“I started [blood-glucose] testing again because I’ve had a pain of varying intensity in my right foot for more than a month now. Surprisingly my plan of doing nothing hasn’t worked, and it has only gotten worse. It’s a burning sensation along the right side, but also more than that.
Basically, my foot hurts. And it has me thinking about the possibility of losing a foot, a leg, my life to this disease.”
“Live by the blood glucose meter, die by the blood glucose meter”, Me; February 18, 2011
“Time won’t save our souls / Time won’t save my soul / I never thought I’d see it coming / I never thought I’d ever know / Nothing seems to take me over / Nothing seems to let me go…”
“Shuffle Your Feet”, Black Rebel Motorcycle Club; ‘Howl’ (2005)
Turns out foot pain, or, in layman’s terms, the throbbing pain in my foot, has more than one cause. And, funny thing, in order to find that cause it’s almost a necessity to find a medical professional.
Sitting around with your girlfriend, waving randomly at your foot and whimpering is not, it turns out, a recommended diagnostic procedure. Even if it’s done during House.
Tuesday morning I called my family doctor, thinking I could get an emergency appointment. I told the nurse my foot had been throbbing for over a month, and I thought it was because of the diabetes.
She asked what the numbers were, I told her I was averaging in the low-20’s. She told me to get to the Emergency Room immediately. Then she told me my family doctor would see me… in four months. There’s an entire month’s worth of posts about the Canadian medical system in that sentence.
On Tuesday afternoon, after waiting in the ER for five hours, I finally had x-ray’s done. Initially the doctor told me there was nothing wrong, but gave me a prescription for an anti-inflammatory called Naproxen and almost doubled my Metformin prescription.
The next day I received a call from the radiologist, who told me that, whoops, my foot was broken.
Tomorrow (Thursday morning) I return to the ER to be fitted for an “Aircast”, which is essentially a large plastic, adjustable boot. I’m also going to ask for a cane.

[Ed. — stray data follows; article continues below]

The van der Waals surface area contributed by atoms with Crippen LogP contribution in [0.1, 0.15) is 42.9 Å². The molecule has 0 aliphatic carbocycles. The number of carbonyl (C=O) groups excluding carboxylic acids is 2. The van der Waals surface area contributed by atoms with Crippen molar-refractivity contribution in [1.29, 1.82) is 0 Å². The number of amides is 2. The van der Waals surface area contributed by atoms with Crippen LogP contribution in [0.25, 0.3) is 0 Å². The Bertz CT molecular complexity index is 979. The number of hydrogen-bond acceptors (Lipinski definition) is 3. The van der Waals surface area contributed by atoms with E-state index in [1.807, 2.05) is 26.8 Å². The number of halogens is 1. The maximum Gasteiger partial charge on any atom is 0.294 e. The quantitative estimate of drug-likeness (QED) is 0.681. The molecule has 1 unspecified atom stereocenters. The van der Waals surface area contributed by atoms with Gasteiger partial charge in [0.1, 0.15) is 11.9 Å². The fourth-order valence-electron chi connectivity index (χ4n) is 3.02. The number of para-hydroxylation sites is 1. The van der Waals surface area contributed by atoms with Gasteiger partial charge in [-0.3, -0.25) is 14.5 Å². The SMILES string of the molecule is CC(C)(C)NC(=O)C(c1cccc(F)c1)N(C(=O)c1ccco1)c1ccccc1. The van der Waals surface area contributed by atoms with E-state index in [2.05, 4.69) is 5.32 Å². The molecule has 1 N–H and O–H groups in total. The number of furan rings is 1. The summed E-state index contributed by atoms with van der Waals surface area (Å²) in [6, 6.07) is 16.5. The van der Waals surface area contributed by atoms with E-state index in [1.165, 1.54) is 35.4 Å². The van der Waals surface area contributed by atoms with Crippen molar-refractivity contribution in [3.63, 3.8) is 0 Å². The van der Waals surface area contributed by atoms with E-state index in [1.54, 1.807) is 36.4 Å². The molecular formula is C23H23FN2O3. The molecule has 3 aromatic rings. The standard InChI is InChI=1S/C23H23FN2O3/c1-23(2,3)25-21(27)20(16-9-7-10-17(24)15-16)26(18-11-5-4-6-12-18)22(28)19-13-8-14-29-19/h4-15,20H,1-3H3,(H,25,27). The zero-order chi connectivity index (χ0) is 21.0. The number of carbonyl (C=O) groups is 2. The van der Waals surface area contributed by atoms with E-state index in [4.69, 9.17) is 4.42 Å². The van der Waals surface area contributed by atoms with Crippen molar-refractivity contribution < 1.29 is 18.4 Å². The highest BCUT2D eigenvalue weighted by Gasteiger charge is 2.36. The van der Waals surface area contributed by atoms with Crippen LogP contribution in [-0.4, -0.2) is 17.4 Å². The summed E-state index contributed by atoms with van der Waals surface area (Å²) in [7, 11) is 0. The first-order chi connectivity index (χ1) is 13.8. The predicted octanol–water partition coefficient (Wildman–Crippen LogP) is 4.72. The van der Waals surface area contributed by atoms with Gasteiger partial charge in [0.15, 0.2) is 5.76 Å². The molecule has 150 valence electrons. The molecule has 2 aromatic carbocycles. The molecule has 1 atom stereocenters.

The Aircast will cost me $140, but the only other option is a plaster cast, which would be free, but… they’re just too inconvenient. I had to borrow the money from a family member, which I’m not happy about because she’s calling it a gift, and I just kind of got out from under that particular power trip… so, yeah.
The diabetes is still widely out of control… my previous four numbers are 21.7, 17.6, 14.1 and 13.6, which actually aren’t that horrible for me, but I was above 25 a couple of times on Tuesday.
I’m now taking the Metformin five times a day, instead of three. So that’s 2500mg instead of the previously prescribed 1500mg. It’s an even bigger jump considering I’ve only been taking 1000mg for eight months or so.
The ER doctor agreed with me that getting on insulin would be a good idea, but he referred me back to my family doctor because he wasn’t willing to prescribe it based on a ten minute ER consultation.
Which means that’ll have to wait until May. Again, there’s a lot of posts about Canadian health care in that sentence.
I did get to the grocery store on Tuesday evening, and again on Wednesday, so my cupboards and freezer are nearly full again with real food, thanks to $50 in grocery certificates I found on top of one of my bookcases — they were birthday and Christmas gifts I had forgotten about.
I did discover something weird about diabetes treatments on Wednesday. At 1500mgs, the Metformin is free, thanks to the Ontario Disability Support Plan, but at 2500mgs I have to start paying for it. So, the worse the disease gets, the more likely it is you’ll be paying out-of-pocket.
This just seems weird. My pharmacists were cool though, they reworked the prescription somehow, so ODSP is still on the hook.
So my foot hurts, but it’s going to get better… and my blood-glucose is still mostly glucose, but I’ve still got a chance to beat the diabetes. Lucky break.